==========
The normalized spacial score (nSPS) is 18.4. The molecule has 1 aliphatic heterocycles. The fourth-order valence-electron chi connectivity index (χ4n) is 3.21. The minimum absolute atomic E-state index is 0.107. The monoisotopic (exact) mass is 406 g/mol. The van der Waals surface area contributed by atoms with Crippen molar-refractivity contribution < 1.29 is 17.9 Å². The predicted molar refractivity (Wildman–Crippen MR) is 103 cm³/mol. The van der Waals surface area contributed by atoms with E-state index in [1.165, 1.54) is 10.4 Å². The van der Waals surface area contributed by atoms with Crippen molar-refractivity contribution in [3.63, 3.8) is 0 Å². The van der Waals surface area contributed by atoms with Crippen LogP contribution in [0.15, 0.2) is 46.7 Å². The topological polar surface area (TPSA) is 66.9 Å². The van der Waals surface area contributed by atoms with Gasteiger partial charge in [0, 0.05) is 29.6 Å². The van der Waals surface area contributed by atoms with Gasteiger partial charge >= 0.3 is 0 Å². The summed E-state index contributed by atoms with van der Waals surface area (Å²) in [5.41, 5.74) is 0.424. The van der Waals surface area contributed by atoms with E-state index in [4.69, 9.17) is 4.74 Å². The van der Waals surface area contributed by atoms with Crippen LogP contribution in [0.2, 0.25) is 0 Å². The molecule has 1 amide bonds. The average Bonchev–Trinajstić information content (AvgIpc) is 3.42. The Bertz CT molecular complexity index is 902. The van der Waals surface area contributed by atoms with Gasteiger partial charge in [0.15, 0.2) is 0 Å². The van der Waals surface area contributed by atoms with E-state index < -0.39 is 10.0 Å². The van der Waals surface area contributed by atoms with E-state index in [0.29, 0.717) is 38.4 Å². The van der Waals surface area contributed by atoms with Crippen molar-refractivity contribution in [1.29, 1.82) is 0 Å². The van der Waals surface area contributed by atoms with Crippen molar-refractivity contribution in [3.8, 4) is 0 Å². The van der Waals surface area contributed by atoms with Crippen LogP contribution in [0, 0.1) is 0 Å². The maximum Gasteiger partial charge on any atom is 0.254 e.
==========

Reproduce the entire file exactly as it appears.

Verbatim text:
The normalized spacial score (nSPS) is 18.4. The molecule has 1 aliphatic heterocycles. The fourth-order valence-electron chi connectivity index (χ4n) is 3.21. The minimum absolute atomic E-state index is 0.107. The monoisotopic (exact) mass is 406 g/mol. The van der Waals surface area contributed by atoms with Crippen molar-refractivity contribution < 1.29 is 17.9 Å². The predicted molar refractivity (Wildman–Crippen MR) is 103 cm³/mol. The van der Waals surface area contributed by atoms with E-state index in [1.165, 1.54) is 10.4 Å². The van der Waals surface area contributed by atoms with Crippen molar-refractivity contribution in [3.63, 3.8) is 0 Å². The van der Waals surface area contributed by atoms with Crippen LogP contribution in [0.15, 0.2) is 46.7 Å². The topological polar surface area (TPSA) is 66.9 Å². The van der Waals surface area contributed by atoms with Gasteiger partial charge in [0, 0.05) is 29.6 Å². The van der Waals surface area contributed by atoms with Gasteiger partial charge >= 0.3 is 0 Å². The summed E-state index contributed by atoms with van der Waals surface area (Å²) in [5.41, 5.74) is 0.424. The van der Waals surface area contributed by atoms with E-state index in [4.69, 9.17) is 4.74 Å². The van der Waals surface area contributed by atoms with Crippen LogP contribution in [0.2, 0.25) is 0 Å². The molecule has 1 amide bonds. The average Bonchev–Trinajstić information content (AvgIpc) is 3.42. The Bertz CT molecular complexity index is 902. The van der Waals surface area contributed by atoms with Gasteiger partial charge in [0.15, 0.2) is 0 Å². The van der Waals surface area contributed by atoms with E-state index < -0.39 is 10.0 Å². The van der Waals surface area contributed by atoms with E-state index in [0.29, 0.717) is 38.4 Å². The van der Waals surface area contributed by atoms with Crippen molar-refractivity contribution in [1.29, 1.82) is 0 Å². The van der Waals surface area contributed by atoms with Crippen molar-refractivity contribution in [3.8, 4) is 0 Å². The van der Waals surface area contributed by atoms with Crippen LogP contribution in [0, 0.1) is 0 Å². The maximum Gasteiger partial charge on any atom is 0.254 e.